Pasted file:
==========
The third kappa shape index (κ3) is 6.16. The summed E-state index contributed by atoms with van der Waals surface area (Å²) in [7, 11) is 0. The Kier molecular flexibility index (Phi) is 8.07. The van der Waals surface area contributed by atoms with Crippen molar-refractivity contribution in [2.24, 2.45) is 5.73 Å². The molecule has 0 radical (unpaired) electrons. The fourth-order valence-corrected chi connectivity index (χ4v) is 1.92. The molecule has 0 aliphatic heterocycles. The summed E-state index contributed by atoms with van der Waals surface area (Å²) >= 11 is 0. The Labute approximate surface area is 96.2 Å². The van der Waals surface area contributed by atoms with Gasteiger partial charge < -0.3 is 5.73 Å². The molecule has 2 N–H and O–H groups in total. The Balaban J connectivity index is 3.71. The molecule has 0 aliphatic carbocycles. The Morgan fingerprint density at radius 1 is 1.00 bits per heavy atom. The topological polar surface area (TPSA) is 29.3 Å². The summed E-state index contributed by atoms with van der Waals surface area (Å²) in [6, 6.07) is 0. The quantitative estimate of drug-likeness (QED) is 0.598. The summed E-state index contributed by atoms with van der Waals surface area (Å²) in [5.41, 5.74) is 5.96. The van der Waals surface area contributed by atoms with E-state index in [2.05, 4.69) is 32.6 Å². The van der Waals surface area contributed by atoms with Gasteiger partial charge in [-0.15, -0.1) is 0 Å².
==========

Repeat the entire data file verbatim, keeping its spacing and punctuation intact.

The third kappa shape index (κ3) is 6.16. The summed E-state index contributed by atoms with van der Waals surface area (Å²) in [7, 11) is 0. The Kier molecular flexibility index (Phi) is 8.07. The van der Waals surface area contributed by atoms with Crippen molar-refractivity contribution in [2.24, 2.45) is 5.73 Å². The molecule has 0 radical (unpaired) electrons. The fourth-order valence-corrected chi connectivity index (χ4v) is 1.92. The molecule has 0 aliphatic heterocycles. The summed E-state index contributed by atoms with van der Waals surface area (Å²) >= 11 is 0. The Labute approximate surface area is 96.2 Å². The van der Waals surface area contributed by atoms with Gasteiger partial charge < -0.3 is 5.73 Å². The molecule has 2 N–H and O–H groups in total. The Balaban J connectivity index is 3.71. The molecule has 0 aliphatic carbocycles. The Morgan fingerprint density at radius 1 is 1.00 bits per heavy atom. The topological polar surface area (TPSA) is 29.3 Å². The summed E-state index contributed by atoms with van der Waals surface area (Å²) in [6, 6.07) is 0. The quantitative estimate of drug-likeness (QED) is 0.598. The summed E-state index contributed by atoms with van der Waals surface area (Å²) in [5.41, 5.74) is 5.96. The van der Waals surface area contributed by atoms with E-state index in [2.05, 4.69) is 32.6 Å². The van der Waals surface area contributed by atoms with Gasteiger partial charge in [-0.15, -0.1) is 0 Å².